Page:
When most people think of tourism they rarely think of tourism as a crisis.
Yet, last year according to the U.N. World Tourism Organization, tourists crossing international boarders reached over 1 billion a year for the first time. Projections are for international tourism visits to almost double to 1.8 billion by 2030.
The tourism crisis is the impacts that adding 800 million additional international visitors per year to the tourism industry, not to mention the increase of tourism visits that may take place within national borders. Adding 800 million visitors a year is the equivalent of adding 8 or 9 Walt Disney Worlds to the tourism industry.
The challenges of how to construct facilities, provide energy, water and waste management, develop new food supplies, and protect cultural heritages of local communities, is a huge crisis, indeed.
The word crisis in Chinese characters has two meanings, danger and opportunity.
The danger can take place in many forms. For example, already we have seen what happens when:
- Coastal tourism facilities with poor construction are hit by hurricanes.
- Areas like Cancun take the water supply away from the local community to serve tourist resorts.
- Areas like the Caribbean going from net exporters to net importers of food.
- Increased energy consumption and resulting carbon emissions.
- Increased waste and pollution problems.
- Increased conflicts with indigenous cultures and land ownership.
On the other hand, tourism can also bring many positive benefits and actually improve the sustainability of a community. Some of the potential positive impacts include:
- Financial contributions for community development and environmental protection.
- Improved environmental management and planning.
- Increased environmental education and awareness programs.
- Improved security and enforcement of environmental laws and regulations.
- Improved zoning and building codes for environmental protection and disaster reduction.
- New employment opportunities and economic development for poverty stricken areas.
One example is Captain Don Voss, founder and Director of Marine Cleanup Initiative Inc.
Don has completed over 14,000 dives world wide and joined by his own volunteer divers have removed 350,000 pounds of fishing line, nets, batteries, bottles, cans, anchors, chain, construction debris, fishing tackle, and other sorts of marine debris from the counties of the Indian River Lagoon and four inlets.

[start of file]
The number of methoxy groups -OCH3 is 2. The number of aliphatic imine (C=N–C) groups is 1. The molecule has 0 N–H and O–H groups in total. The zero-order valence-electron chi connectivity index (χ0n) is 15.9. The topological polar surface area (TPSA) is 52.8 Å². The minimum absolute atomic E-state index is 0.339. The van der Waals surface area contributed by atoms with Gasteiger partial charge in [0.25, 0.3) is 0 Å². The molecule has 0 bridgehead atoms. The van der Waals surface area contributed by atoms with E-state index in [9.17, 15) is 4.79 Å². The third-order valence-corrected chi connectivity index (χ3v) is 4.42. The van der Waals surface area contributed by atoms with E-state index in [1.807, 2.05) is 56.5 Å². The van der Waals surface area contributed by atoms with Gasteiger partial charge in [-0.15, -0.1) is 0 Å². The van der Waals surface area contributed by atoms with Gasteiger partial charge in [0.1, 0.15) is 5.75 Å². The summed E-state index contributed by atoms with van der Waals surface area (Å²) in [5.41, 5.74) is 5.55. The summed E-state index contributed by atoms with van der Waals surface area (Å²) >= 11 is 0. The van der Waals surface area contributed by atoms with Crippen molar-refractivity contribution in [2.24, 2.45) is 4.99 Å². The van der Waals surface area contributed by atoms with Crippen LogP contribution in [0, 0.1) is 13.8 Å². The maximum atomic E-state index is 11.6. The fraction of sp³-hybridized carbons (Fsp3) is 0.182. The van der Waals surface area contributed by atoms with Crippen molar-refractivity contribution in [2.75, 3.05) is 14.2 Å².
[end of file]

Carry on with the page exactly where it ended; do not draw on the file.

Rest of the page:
Watch the video below to learn more about Don Voss as he reflects on tourism's impacts and solutions.
Tourist resorts are also stepping up to reduce negative impacts and to become more sustainable.
Both resorts are certified in the Florida Green Lodging program, have provided leadership to protect endangered sea turtles, and have been recognized as leaders in sustainable tourism.
- water conservation that has reduced consumption 30%
- erosion management that includes planting of sea oats and native plant species
- coastal habitat conservation and partnering with groups like Tampa Bay Watch
- energy conservation including use of energy star appliances
- the first resort in Florida to use turtle friendly lighting
- bus stops in front of resorts
Photo: Tradewinds Island Resorts
- reducing net carbon emissions 50% since 2006 and working to become net zero
- reducing waste to landfill by 50% since 2006 and working to become zero
- commitment to no new development that does not have a positive impact on ecosystems
- leader in protection of sea turtles and sponsor of the annual Tour de Turtles
- use of energy efficient lighting and Energy Star appliances
- prohibiting use of straws and plastic lids at the resort to protect marine life
Photo: Disney's Vero Beach Resort
The tourism crisis could result in further degradation of the environment, increasing the complexity of environmental problems. such as ocean acidification, climate change, pollution, and further destruction of precious habitat for biological diversity.
On the other hand the tourism crisis could also be a tremendous opportunity for the world to accelerate the implementation of the green economy, utilization of sustainable technologies, and providing leadership for the world in sustainability.
The good news is that there are organizations like The Global Sustainable Tourism Council and The International Ecotourism Society, several colleges and universities, and tourism businesses such as the Walt Disney Company, and Royal Caribbean International that are providing leadership for sustainable tourism.
More good news is that sustainable tourism practices are also good for business and can add significant revenue to a company's bottom line. In addition, sustainable tourism can turn poverty areas into thriving economic development zones.
If tour operators, hotels, resorts, and destinations, begin to accelerate their movement toward sustainable tourism, the tourism crisis can indeed be a wonderful opportunity to improve the lives of many people, reduce poverty, improve the environment, and most importantly, help our world to get on a more sustainable path.
Follow Dr. Dave Randle on Twitter: www.twitter.com/@daverandle4